The eccentric artist Albert Pinkham Ryder stylistically bridged the 19th and 20th centuries. He moved from Massachusetts to New York City in 1870, where he mainly painted seascapes and other images with mystical associations. His paintings do not present nature or real-life experiences. Instead, they show his inner visions and psychological turmoil. Ryder was admired by the first generation of American modernists, who welcomed him into the 1913 Armory Show as a likeminded artist.
Elihu Vedder grew up in Schenectady, New York. He left to study art in Paris and stayed in Europe for most of his life. After a brief period in the United States at the beginning of the Civil War, Vedder permanently settled in Rome. He loved mystical literature, and he painted magical subjects such as sphinxes and angels. Vedder was particularly interested in The Rubáiyát of Omar Khayyám, a book of Persian poetry (ca. 1120), for which he made over 50 illustrations.
After studying at the École des Beaux-Arts in Paris, Thomas Eakins returned to his native Philadelphia. Although he is considered one of the most important American artists of his time, he primarily built his reputation as a teacher at the Pennsylvania Academy of the Fine Arts. Eakins insisted that his students paint directly from live models and believed in teaching male and female artists together. His work is recognized today for its commitment to unbiased realism and precise details.
Joachim Ferdinand Richardt was born in Denmark in 1819. He became an established artist with wealthy patrons including the king of Denmark, the Russian czar, and British royalty. He traveled to the United States for private commissions, eventually settling with his family in San Francisco in 1873. By the time he arrived in San Francisco, the city had grown beyond its frontier beginnings, and he is known for romantic depictions of his adopted home.
The son of an itinerant portrait painter, Jerome Thompson began his career as a sign painter and later became a successful portrait painter. He trained himself despite his father’s fierce opposition—although Cephas Thompson was an artist, he encouraged his older son to become an artist but wanted Jerome to become a farmer. Jerome persisted, and by 1850 he earned critical praise for his genre subjects—the works for which he is perhaps best remembered today.
George Henry Durrie was a Connecticut artist who is best known for his landscapes and winter farmyard scenes. His paintings were popularized by the firm of Currier & Ives, which published 10 prints—mostly winter scenes—between 1861 and 1867. These idealized depictions of New England farms resonated with Northerners nostalgic for the rural lifestyle being transformed by industrialization.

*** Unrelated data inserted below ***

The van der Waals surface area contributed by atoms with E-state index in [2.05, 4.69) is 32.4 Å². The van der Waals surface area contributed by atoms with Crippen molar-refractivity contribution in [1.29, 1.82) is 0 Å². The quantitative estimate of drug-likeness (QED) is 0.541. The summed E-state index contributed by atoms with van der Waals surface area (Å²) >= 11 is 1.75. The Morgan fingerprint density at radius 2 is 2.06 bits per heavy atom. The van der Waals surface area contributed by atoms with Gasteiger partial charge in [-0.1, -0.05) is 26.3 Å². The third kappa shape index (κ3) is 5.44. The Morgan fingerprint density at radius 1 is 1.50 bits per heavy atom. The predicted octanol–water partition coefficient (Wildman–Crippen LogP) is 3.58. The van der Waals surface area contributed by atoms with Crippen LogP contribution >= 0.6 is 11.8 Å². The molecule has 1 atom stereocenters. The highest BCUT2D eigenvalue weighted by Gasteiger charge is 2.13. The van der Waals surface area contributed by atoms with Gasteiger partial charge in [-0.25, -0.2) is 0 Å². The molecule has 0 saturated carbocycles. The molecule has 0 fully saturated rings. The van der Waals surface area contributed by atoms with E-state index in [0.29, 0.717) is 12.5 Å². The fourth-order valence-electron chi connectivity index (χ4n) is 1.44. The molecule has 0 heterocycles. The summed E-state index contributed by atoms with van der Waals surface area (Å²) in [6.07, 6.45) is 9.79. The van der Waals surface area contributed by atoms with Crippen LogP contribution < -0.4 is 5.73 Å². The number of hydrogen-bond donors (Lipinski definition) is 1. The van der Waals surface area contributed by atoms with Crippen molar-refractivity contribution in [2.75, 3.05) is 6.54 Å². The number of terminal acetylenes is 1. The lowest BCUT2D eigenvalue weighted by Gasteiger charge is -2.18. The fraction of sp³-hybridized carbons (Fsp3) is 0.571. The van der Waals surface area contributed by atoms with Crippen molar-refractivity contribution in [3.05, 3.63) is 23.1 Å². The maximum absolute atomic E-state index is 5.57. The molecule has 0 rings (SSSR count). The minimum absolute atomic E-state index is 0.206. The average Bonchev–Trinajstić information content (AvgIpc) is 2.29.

Edward Hicks was a prominent Pennsylvania member of the Religious Society of Friends, or Quakers, who believe in a direct, personal relationship with God. The Quaker values of equality, peace, and simplicity informed the subjects he chose to paint, and he is best remembered for his composition The Peaceable Kingdom, of which he produced more than 60 versions. He was not formally trained as an artist—he mainly made his living as a painter of shop signs.
Pippin’s modern image of John Brown had contemporary resonance. Despite Brown’s actions, the Civil War, and Abraham Lincoln’s emancipation of enslaved African Americans, institutionalized racism and Jim Crow segregation proliferated in the decades following the Civil War. Pippin was one of the most important African American artists of the 20th century. After bravely volunteering to fight in World War I, he served in a segregated unit, the famous 369th Infantry “Harlem Hellfighters” Regiment.
Thomas Hovenden came to the United States from Ireland at the age of 23. He trained in New York and Paris, and while in France he married a fellow student, Helen Corson. Corson came from a dedicated abolitionist family in Plymouth Meeting, Pennsylvania, where her father established Abolition Hall, a place where abolitionists gathered and where escaped slaves could seek refuge. This building later became the studio where Hovenden painted sympathetic images of African Americans.
Raised in a log cabin on the banks of the Ohio River, David Gilmour Blythe was almost entirely self-taught; aside from an apprenticeship with a Pittsburgh woodcarver, he is not known to have had any formal artistic training. Inspired by the gritty working-class subjects of 17th-century Dutch genre painting, Blythe satirized the political and social corruption that characterized American urban life. He also traveled Ohio and Pennsylvania as an itinerant portrait painter.